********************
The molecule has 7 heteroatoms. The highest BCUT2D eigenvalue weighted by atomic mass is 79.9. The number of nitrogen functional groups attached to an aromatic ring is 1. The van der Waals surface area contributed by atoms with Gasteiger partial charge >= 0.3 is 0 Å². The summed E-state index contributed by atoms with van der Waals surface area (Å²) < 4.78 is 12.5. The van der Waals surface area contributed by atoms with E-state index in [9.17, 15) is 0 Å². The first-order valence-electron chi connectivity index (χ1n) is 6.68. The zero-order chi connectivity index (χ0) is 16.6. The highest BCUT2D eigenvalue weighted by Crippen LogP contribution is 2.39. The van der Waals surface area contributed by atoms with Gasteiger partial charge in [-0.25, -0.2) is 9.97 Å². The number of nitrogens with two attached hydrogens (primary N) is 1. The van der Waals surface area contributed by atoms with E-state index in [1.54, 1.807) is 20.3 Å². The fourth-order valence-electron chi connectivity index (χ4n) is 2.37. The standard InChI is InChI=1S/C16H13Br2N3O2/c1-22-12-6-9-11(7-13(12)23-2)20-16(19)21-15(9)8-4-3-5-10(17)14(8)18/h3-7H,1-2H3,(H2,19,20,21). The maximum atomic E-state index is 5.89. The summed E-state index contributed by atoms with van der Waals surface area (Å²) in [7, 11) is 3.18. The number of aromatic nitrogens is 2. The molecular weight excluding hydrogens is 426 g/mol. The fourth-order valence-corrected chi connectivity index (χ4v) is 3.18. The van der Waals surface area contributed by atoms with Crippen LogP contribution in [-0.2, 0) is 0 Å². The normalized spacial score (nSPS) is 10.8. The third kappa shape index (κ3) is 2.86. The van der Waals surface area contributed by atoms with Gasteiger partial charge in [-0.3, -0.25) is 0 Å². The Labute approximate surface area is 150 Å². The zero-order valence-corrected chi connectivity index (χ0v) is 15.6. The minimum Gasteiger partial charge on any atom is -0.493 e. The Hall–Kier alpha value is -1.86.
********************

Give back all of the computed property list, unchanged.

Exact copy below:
The molecule has 7 heteroatoms. The highest BCUT2D eigenvalue weighted by atomic mass is 79.9. The number of nitrogen functional groups attached to an aromatic ring is 1. The van der Waals surface area contributed by atoms with Gasteiger partial charge >= 0.3 is 0 Å². The summed E-state index contributed by atoms with van der Waals surface area (Å²) < 4.78 is 12.5. The van der Waals surface area contributed by atoms with E-state index in [9.17, 15) is 0 Å². The first-order valence-electron chi connectivity index (χ1n) is 6.68. The zero-order chi connectivity index (χ0) is 16.6. The highest BCUT2D eigenvalue weighted by Crippen LogP contribution is 2.39. The van der Waals surface area contributed by atoms with Gasteiger partial charge in [-0.25, -0.2) is 9.97 Å². The number of nitrogens with two attached hydrogens (primary N) is 1. The van der Waals surface area contributed by atoms with E-state index in [1.54, 1.807) is 20.3 Å². The fourth-order valence-electron chi connectivity index (χ4n) is 2.37. The standard InChI is InChI=1S/C16H13Br2N3O2/c1-22-12-6-9-11(7-13(12)23-2)20-16(19)21-15(9)8-4-3-5-10(17)14(8)18/h3-7H,1-2H3,(H2,19,20,21). The maximum atomic E-state index is 5.89. The summed E-state index contributed by atoms with van der Waals surface area (Å²) in [7, 11) is 3.18. The number of aromatic nitrogens is 2. The molecular weight excluding hydrogens is 426 g/mol. The fourth-order valence-corrected chi connectivity index (χ4v) is 3.18. The van der Waals surface area contributed by atoms with Crippen LogP contribution in [-0.2, 0) is 0 Å². The normalized spacial score (nSPS) is 10.8. The third kappa shape index (κ3) is 2.86. The van der Waals surface area contributed by atoms with Gasteiger partial charge in [-0.3, -0.25) is 0 Å². The Labute approximate surface area is 150 Å². The zero-order valence-corrected chi connectivity index (χ0v) is 15.6. The minimum Gasteiger partial charge on any atom is -0.493 e. The Hall–Kier alpha value is -1.86.